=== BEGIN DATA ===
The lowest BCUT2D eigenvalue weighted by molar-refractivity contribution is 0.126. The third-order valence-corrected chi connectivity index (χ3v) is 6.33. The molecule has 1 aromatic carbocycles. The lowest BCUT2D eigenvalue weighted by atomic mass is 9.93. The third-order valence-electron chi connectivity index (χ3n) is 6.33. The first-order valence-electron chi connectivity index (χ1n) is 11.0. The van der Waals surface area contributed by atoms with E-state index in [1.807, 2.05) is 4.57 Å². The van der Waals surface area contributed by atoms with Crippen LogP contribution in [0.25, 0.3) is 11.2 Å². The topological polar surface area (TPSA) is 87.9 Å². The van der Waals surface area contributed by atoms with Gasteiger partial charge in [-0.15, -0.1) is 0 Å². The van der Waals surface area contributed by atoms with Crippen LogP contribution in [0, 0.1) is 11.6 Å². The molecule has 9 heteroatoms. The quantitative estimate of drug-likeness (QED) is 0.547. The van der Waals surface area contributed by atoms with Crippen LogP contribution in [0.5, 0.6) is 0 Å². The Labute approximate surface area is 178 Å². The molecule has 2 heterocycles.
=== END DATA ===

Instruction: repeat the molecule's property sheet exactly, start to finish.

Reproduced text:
The lowest BCUT2D eigenvalue weighted by molar-refractivity contribution is 0.126. The third-order valence-corrected chi connectivity index (χ3v) is 6.33. The molecule has 1 aromatic carbocycles. The lowest BCUT2D eigenvalue weighted by atomic mass is 9.93. The third-order valence-electron chi connectivity index (χ3n) is 6.33. The first-order valence-electron chi connectivity index (χ1n) is 11.0. The van der Waals surface area contributed by atoms with E-state index in [1.807, 2.05) is 4.57 Å². The van der Waals surface area contributed by atoms with Crippen LogP contribution in [0.25, 0.3) is 11.2 Å². The topological polar surface area (TPSA) is 87.9 Å². The van der Waals surface area contributed by atoms with Gasteiger partial charge in [-0.15, -0.1) is 0 Å². The van der Waals surface area contributed by atoms with Crippen LogP contribution in [0, 0.1) is 11.6 Å². The molecule has 9 heteroatoms. The quantitative estimate of drug-likeness (QED) is 0.547. The van der Waals surface area contributed by atoms with Crippen LogP contribution in [0.5, 0.6) is 0 Å². The Labute approximate surface area is 178 Å². The molecule has 2 heterocycles.